For 50 years, levodopa and similar pharmaceutical drugs have been quintessential in treating Parkinson's disease.
These medications ease the motor symptoms of the disease, though none can cure the illness for good.
Over time, people with Parkinson's continuously lose dopamine neurons, cells that're necessary to the motor control centers of the human brain. Medications like levodopa will eventually become ineffective. As a result, the body loses its sense of balance, and a debilitating stiffness dominates the legs.
To prevent this slow, deterioration of the body's motor functions, scientists are vigorously working to replace those critical dopamine neurons.
Through much trial and error, stem cell therapy is next to experiment with as a potential answer to replenishing dopamine neurons or, as a cure for Parkinson's altogether.
A study from the Karolinska Institute in Stockholm, Sweden, is giving hope to stem cell researchers and Parkinson's patients alike.
Their researchers successfully proved it's possible to entice the brain's own astrocytes which are cells that support and nurture neurons to produce new dopamine neurons.
The reprogrammed cells share several properties and functions of organic dopamine neurons, meaning they can play a part in preventing the debilitating effects of Parkinson's, says the researchers.
"You can directly reprogram a cell that is already inside the brain and change the function in such a way that you can improve neurological symptoms," said Ernest Arenas, senior author of the study, and a professor of Medical Biochemistry at Karolinska.
In the past, specialized cells like neurons had to become pluripotent cells before they could develop into a different kind of specialized cell.
Think of it as erasing all the written instructions on how a cell should develop, and what its job is, and then rewriting everything all over again.
With Arenas and his team's breakthrough, they've 'edited' the instructions into a new list of directives, rather than wiping the slate clean.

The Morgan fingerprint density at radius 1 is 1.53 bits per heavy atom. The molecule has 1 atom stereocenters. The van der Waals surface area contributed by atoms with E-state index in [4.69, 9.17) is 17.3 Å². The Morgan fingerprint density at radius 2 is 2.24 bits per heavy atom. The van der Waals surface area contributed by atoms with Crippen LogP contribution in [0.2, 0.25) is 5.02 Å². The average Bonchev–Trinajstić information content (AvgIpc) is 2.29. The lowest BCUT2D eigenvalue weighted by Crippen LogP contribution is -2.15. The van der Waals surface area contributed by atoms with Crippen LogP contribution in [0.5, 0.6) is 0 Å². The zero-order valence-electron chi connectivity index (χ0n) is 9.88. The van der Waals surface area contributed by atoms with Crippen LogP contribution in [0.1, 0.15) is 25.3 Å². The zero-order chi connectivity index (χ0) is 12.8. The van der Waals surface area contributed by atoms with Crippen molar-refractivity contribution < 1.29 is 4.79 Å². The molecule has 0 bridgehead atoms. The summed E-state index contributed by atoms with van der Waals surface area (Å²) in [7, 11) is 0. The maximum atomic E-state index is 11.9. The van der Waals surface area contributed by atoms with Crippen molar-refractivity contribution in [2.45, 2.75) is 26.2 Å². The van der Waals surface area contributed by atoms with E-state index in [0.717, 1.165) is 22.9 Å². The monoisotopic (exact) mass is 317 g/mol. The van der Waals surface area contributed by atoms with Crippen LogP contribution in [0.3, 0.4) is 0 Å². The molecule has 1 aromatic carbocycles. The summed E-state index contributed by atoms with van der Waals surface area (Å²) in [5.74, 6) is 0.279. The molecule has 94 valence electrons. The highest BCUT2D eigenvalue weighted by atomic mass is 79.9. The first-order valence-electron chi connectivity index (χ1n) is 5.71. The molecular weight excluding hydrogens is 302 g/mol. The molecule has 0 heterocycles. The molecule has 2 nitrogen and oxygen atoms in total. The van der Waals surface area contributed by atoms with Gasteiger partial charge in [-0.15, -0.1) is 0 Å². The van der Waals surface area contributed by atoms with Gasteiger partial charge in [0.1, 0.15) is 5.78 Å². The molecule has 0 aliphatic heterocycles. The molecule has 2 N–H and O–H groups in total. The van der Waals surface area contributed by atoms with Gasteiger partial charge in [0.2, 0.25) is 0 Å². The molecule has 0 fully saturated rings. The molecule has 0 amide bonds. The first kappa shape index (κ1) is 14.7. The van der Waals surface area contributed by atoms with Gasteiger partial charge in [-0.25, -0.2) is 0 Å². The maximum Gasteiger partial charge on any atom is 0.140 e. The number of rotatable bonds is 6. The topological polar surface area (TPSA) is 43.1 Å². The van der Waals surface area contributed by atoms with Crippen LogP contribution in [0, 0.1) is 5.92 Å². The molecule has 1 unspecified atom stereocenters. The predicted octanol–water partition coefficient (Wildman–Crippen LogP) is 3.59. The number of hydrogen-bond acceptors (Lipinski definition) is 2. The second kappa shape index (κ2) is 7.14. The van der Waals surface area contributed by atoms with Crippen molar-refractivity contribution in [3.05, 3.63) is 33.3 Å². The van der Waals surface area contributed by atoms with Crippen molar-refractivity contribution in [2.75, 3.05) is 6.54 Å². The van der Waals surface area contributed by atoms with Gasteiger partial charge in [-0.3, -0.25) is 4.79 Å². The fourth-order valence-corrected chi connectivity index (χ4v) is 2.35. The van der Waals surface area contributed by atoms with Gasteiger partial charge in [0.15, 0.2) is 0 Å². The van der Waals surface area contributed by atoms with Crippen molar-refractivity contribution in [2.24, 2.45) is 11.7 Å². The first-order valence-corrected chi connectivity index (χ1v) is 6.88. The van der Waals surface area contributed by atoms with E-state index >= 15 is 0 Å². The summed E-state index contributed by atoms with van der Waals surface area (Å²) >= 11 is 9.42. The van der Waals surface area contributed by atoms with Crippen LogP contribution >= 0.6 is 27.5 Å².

To force astrocytes into transforming directly into dopamine neurons, they combined a mixture of three genes and a tiny RNA molecule. The human astrocytes created with this technique acted just like normal, midbrain dopamine neurons; the new cells grew axons, which are the long fibers that connect to other neurons, firing off electrical signals and releasing dopamine.
In order to test the functionality of the manufactured dopamine neurons, the researchers used any clinical trial's best friend: mice. The scientists destroyed the dopamine neurons in one part of the mice's brains, producing the model of Parkinson's. Then, they injected their stem cell cocktail of genes into the brain, observing the mice as they walked on mini treadmills.
After just five weeks, the mice were walking straighter, their movements were more coordinated, and their posture was better.
With the success of the trial, Arenas' findings could open the door for a novel therapeutic approach to Parkinson's.
Converting astrocytes directly or ones that're already present in a patient's brain eradicates the need for donor cells. The risk of immunosuppression of transplanted cells would be solved, too. Plus, the gene cocktail would produce proteins needed in normal cellular processes, making it less likely to create problematic side effects, like other medications can.
"This is like stem cell 2.0. It's the next-generation approach to stem cell treatments and regenerative medicine," says James Beck, vice president and chief scientific officer for the nonprofit Parkinson's Disease Foundation (they weren't involved in the study).
Supplanting lost dopamine neurons with reprogrammed cells would make managing motor symptoms much, much easier. And rather than the inconvenience of taking eight pills every day for people in the late stages of the disease, the medications would shrink possibly to zero.
But that's not to say there aren't a few bumps that need to be paved first. While the stem cell treatment may help with motor symptoms initially, it won't stop the course of Parkinson's. And losing more and more neurons as the disease progresses could mean additional reprogramming procedures of replacement cells.
Parkinson's isn't only defined by motor symptoms, but a bunch of nonmotor symptoms as well cognitive impairment, depression, gastrointestinal complications, and autonomic dysfunction, to name a few.
In other words, improving motor symptoms is just half the battle.
Stem cell researchers will still need to confirm their cocktails of genes are standardized, and manufacture robust cells in future trials. They must also be mindful of the process and its effect on other cells: having the cocktail change other cells in the brain could be fatal.
But if this direct-reprogramming technique is refined, don't be surprised if it usurps stem cell therapy in the next decade.
"This is an insight into what the future of Parkinson's treatment holds," says Arenas.
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|Tags: Treatment Options Stem Cell Research|